Violence and Opportunism in the Time of Covid-19
The recent action of civil unrest and disruption of economic activities in South Africa was alarming. Phehello J Mofokeng weighs in on the impact of the civil unrest on the fight against Covid19.
There is a worrisome overlap of business with political interests that places the needs of ordinary citizens at risk. This is the recipe of a capital-driven democracy and this propensity is exacerbated by the COVID-19 pandemic. The eruption of violence and destruction in July in South Africa has had a major impact on the image of our country. The sense of political stability was shaken and the desperation of poor people, who were at the very sharp end of the effects of months long lockdown conditions, was heightened.
The harrowing images of a mother throwing her baby down from a burning building only to be caught and rescued by strangers, is a grim reminder of the depravity of poverty and its ability to remove one's dignity. "It is expensive to be poor," commented one social media user. More so because only a few of us can continue our lives as if COVID-19 is just an inconvenience, while to the 'unwashed masses', lockdown is a major disruptor of everyday hustles and survival.
There are too many elements at play here – too many moving parts as it were. The root of the problem is much bigger than just the unhappiness that relates to the incarceration of a former president. It is bigger than just the looting of shops and burning of trucks, or even the deployment of military personnel. In some ways, the problem is also much smaller than these compounded problems. It seems to me that the problem is balancing the dire needs of the poverty-stricken masses of South Africans, with the demands of capital compounded by a State that seems so closely aligned with business and industry. This combination has been taken advantage of, by the criminal – and often disgruntled political – elements.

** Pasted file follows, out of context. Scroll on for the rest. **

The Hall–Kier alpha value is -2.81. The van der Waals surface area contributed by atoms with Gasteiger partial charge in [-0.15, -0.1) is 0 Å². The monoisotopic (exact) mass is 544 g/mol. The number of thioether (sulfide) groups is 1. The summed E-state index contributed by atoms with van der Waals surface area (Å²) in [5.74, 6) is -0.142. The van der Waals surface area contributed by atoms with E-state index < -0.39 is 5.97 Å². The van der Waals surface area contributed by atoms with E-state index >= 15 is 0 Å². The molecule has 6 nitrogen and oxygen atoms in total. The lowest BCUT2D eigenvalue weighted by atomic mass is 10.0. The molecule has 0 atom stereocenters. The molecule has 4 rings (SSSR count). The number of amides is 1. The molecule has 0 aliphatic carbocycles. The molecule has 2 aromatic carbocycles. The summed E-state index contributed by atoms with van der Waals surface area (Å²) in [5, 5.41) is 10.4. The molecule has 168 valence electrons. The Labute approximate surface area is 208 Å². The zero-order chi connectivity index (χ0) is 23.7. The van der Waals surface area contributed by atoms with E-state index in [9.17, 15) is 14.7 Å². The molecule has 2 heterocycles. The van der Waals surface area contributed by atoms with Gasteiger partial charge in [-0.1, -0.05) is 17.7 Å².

Whether it was an attempt at an insurrection, rampant criminality, or desperate acts of poor people, is pure semantics. By this, I do not mean to diminish the importance of defining the situation of a few weeks ago. It is this semantic bickering that does not address the root of the issue. And the issue is this: the continued lockdown of the country fuels all manner of opportunism (political, violent, criminal etc.), but it also exacerbates the hunger of the poorest of the poor. A concerted, well-coordinated effort to fight COVID-19 is the answer.
The country's efforts to fight Covid-19 have been negatively impacted because national arterial roads were hit. Major vaccination centres were affected and most of all, the congregation of people in large numbers, to take advantage of the chaos, was a superspreader hazard. The effect of these gatherings with the sole aim of ‘reclaiming’ some economic benefit by the poor in these desperate times, is going to catch up with us in the ensuing weeks – with a spike in infections. The poor see the rich ‘going on with their lives’, while they cannot go anywhere to eke out a living for themselves. It is easy for the rich to isolate, but the poor have never isolated - even in the absence of a global pandemic - because of their living conditions. This kind of ‘reclamation of economics and livelihoods’ cannot be justified under any circumstances. It can only thrive as anarchy under a leadership that is under strain.